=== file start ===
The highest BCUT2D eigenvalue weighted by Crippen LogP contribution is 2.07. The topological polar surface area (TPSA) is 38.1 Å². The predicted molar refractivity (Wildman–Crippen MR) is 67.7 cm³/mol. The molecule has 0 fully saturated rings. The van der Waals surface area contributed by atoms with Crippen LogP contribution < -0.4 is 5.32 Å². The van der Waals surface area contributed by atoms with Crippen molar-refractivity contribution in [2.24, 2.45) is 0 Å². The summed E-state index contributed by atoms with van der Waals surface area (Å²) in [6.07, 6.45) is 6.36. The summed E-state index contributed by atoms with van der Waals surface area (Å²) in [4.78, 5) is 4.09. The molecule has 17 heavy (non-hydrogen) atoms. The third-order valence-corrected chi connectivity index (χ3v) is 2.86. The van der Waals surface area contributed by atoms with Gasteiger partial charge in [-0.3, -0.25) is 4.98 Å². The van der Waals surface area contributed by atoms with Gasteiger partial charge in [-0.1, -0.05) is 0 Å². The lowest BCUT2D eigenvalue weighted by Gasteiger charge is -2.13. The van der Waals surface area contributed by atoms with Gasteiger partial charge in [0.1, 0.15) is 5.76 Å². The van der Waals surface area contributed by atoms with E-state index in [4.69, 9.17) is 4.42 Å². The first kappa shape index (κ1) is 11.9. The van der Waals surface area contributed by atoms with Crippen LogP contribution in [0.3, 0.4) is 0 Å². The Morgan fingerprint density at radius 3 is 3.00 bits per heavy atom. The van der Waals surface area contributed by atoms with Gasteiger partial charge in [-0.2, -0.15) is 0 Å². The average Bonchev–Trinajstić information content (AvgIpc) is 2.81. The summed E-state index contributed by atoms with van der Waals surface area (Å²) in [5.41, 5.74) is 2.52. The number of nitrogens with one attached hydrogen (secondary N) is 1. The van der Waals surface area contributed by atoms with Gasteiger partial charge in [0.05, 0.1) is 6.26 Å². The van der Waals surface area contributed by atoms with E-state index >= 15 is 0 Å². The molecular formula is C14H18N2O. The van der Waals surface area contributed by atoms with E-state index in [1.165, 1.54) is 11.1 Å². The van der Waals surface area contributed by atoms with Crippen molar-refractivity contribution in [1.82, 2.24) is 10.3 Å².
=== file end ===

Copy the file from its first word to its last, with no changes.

The highest BCUT2D eigenvalue weighted by Crippen LogP contribution is 2.07. The topological polar surface area (TPSA) is 38.1 Å². The predicted molar refractivity (Wildman–Crippen MR) is 67.7 cm³/mol. The molecule has 0 fully saturated rings. The van der Waals surface area contributed by atoms with Crippen LogP contribution < -0.4 is 5.32 Å². The van der Waals surface area contributed by atoms with Crippen molar-refractivity contribution in [2.24, 2.45) is 0 Å². The summed E-state index contributed by atoms with van der Waals surface area (Å²) in [6.07, 6.45) is 6.36. The summed E-state index contributed by atoms with van der Waals surface area (Å²) in [4.78, 5) is 4.09. The molecule has 17 heavy (non-hydrogen) atoms. The third-order valence-corrected chi connectivity index (χ3v) is 2.86. The van der Waals surface area contributed by atoms with Gasteiger partial charge in [-0.3, -0.25) is 4.98 Å². The van der Waals surface area contributed by atoms with Gasteiger partial charge in [-0.1, -0.05) is 0 Å². The lowest BCUT2D eigenvalue weighted by Gasteiger charge is -2.13. The van der Waals surface area contributed by atoms with Gasteiger partial charge in [0.1, 0.15) is 5.76 Å². The van der Waals surface area contributed by atoms with E-state index in [4.69, 9.17) is 4.42 Å². The first kappa shape index (κ1) is 11.9. The van der Waals surface area contributed by atoms with Crippen LogP contribution in [0.3, 0.4) is 0 Å². The Morgan fingerprint density at radius 3 is 3.00 bits per heavy atom. The van der Waals surface area contributed by atoms with Gasteiger partial charge in [-0.2, -0.15) is 0 Å². The average Bonchev–Trinajstić information content (AvgIpc) is 2.81. The summed E-state index contributed by atoms with van der Waals surface area (Å²) in [5.41, 5.74) is 2.52. The number of nitrogens with one attached hydrogen (secondary N) is 1. The van der Waals surface area contributed by atoms with Gasteiger partial charge in [0.05, 0.1) is 6.26 Å². The van der Waals surface area contributed by atoms with E-state index >= 15 is 0 Å². The molecular formula is C14H18N2O. The van der Waals surface area contributed by atoms with E-state index in [1.165, 1.54) is 11.1 Å². The van der Waals surface area contributed by atoms with Crippen molar-refractivity contribution in [1.82, 2.24) is 10.3 Å².